A Lecturer at the Cavendish Laboratory, Tina’s passion for high energy physics is infectious. She works on the Large Hadron Collider at CERN, something she describes “firing protons at close to the speed of light, smashing them into each other to see what they create.”
What she’s hoping to find is the mysterious particles that make up dark matter. The Standard Model of physics leaves 26% of the Universe unexplained – we know that dark matter is there, but we can’t detect the particles that comprise it.
Tina and her colleagues at CERN are developing hypotheses about the nature of dark matter, before attempting to create it within the LHC.
Their leading hypothesis is known as supersymmetry. Supersymmetry argues for a balance, a symmetry, between two classes of elementary particles. For every boson particle, there is a matching fermion particle, its superpartner. The theory posits the existence of a number of particles that have never been detected – and the lightest of these particles may be dark matter.
The CERN experiments aim to create some of particles that existed in the early universe, and have since decayed away to new forms. The CERN team believe that the current state of these particles is what makes up dark matter.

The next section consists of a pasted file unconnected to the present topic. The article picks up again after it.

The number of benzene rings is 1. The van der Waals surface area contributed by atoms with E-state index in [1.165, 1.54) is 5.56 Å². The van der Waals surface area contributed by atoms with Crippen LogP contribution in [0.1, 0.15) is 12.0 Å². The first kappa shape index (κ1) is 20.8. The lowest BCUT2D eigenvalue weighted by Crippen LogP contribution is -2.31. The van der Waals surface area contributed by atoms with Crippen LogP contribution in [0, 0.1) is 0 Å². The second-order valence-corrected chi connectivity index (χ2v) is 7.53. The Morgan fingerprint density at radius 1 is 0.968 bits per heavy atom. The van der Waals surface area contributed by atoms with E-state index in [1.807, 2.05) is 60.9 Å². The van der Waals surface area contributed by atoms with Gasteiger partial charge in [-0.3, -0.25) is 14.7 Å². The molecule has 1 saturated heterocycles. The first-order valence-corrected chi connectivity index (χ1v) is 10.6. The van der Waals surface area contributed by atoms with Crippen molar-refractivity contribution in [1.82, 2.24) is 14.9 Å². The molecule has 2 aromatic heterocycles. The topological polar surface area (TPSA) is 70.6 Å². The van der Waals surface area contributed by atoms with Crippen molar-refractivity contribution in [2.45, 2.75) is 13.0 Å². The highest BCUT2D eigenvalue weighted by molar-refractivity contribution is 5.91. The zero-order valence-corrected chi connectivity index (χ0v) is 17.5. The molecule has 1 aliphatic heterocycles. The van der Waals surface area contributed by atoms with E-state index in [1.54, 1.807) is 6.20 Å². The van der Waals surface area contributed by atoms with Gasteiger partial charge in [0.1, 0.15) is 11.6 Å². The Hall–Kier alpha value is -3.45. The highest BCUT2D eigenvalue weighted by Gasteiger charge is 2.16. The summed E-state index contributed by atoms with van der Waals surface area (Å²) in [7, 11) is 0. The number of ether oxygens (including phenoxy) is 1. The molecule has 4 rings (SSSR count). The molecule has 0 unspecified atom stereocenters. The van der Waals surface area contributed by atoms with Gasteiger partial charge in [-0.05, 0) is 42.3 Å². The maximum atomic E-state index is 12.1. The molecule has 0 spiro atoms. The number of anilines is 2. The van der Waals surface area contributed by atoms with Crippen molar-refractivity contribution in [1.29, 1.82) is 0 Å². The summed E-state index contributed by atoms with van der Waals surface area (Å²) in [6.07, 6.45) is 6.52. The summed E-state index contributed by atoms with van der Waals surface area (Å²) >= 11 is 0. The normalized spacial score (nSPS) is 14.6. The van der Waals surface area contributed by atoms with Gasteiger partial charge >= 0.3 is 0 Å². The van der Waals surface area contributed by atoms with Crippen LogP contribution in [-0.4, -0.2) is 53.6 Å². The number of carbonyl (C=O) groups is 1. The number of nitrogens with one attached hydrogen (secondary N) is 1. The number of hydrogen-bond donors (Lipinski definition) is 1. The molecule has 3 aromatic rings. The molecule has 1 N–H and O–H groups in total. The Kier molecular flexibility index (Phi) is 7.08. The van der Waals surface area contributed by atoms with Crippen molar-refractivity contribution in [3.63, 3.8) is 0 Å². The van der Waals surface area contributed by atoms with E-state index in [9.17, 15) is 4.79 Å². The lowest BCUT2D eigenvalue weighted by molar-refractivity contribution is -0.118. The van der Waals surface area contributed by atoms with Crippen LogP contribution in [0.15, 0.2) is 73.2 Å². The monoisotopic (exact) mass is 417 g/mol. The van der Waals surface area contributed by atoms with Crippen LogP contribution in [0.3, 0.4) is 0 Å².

Hunting “the smoking gun of dark matter”
The challenge, however, goes beyond the purely creating the particles. Since they cannot be detected, physicists must infer their presence through conservation of momentum and energy – what Tina describes as “the smoking gun of dark matter.”
Right at the moment, that just isn’t happening. Not only are the particles themselves undetectable, we are unable to detect their impact on other particles.
This is where Tina’s research focus lies.
“If these fundamental particles are being reproduced, why can’t we detect them?” she asks herself. “Maybe they are not as spectacular as we thought? Maybe they are more subtle in their effects?”
She is thus now trying to pick out much more subtle signatures, using highly sophisticated computer algorithms. Her research pushes the sensitivity of our searches for new physics, with the ultimate goal of the discovery of a new particle.
So next time you walk through Newnham’s gardens, remember that behind one of those windows sits a woman seeking to detect the undetectable. If supersymmetry reveals the mystery of dark matter, Tina and her colleagues will have played a crucial role.